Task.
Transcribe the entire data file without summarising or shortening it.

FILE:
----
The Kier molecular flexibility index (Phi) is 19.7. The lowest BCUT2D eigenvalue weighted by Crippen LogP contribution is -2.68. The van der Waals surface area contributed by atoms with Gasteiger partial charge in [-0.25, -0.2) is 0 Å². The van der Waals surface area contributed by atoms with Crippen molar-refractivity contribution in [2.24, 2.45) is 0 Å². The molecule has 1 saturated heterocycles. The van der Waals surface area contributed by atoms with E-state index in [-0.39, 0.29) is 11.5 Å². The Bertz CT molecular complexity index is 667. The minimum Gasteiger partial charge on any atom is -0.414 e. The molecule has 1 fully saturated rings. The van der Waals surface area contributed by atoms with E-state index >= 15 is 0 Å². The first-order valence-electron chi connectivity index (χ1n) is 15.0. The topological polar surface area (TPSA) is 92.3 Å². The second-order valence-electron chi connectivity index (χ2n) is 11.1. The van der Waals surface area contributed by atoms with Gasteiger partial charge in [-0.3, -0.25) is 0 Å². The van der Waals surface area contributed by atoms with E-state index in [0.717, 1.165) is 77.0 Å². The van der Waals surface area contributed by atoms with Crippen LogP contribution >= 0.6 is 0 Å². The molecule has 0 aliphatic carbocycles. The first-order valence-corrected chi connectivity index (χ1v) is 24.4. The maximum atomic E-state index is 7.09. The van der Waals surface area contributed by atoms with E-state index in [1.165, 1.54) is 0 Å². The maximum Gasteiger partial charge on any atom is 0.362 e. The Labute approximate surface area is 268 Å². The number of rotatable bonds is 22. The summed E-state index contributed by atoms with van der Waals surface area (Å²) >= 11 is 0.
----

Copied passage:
The Kier molecular flexibility index (Phi) is 19.7. The lowest BCUT2D eigenvalue weighted by Crippen LogP contribution is -2.68. The van der Waals surface area contributed by atoms with Gasteiger partial charge in [-0.25, -0.2) is 0 Å². The van der Waals surface area contributed by atoms with Crippen molar-refractivity contribution in [2.24, 2.45) is 0 Å². The molecule has 1 saturated heterocycles. The van der Waals surface area contributed by atoms with E-state index in [-0.39, 0.29) is 11.5 Å². The Bertz CT molecular complexity index is 667. The minimum Gasteiger partial charge on any atom is -0.414 e. The molecule has 1 fully saturated rings. The van der Waals surface area contributed by atoms with E-state index >= 15 is 0 Å². The first-order valence-electron chi connectivity index (χ1n) is 15.0. The topological polar surface area (TPSA) is 92.3 Å². The second-order valence-electron chi connectivity index (χ2n) is 11.1. The van der Waals surface area contributed by atoms with Gasteiger partial charge in [-0.3, -0.25) is 0 Å². The van der Waals surface area contributed by atoms with E-state index in [0.717, 1.165) is 77.0 Å². The van der Waals surface area contributed by atoms with Crippen LogP contribution >= 0.6 is 0 Å². The molecule has 0 aliphatic carbocycles. The first-order valence-corrected chi connectivity index (χ1v) is 24.4. The maximum atomic E-state index is 7.09. The van der Waals surface area contributed by atoms with E-state index in [1.165, 1.54) is 0 Å². The maximum Gasteiger partial charge on any atom is 0.362 e. The Labute approximate surface area is 268 Å². The number of rotatable bonds is 22. The summed E-state index contributed by atoms with van der Waals surface area (Å²) >= 11 is 0.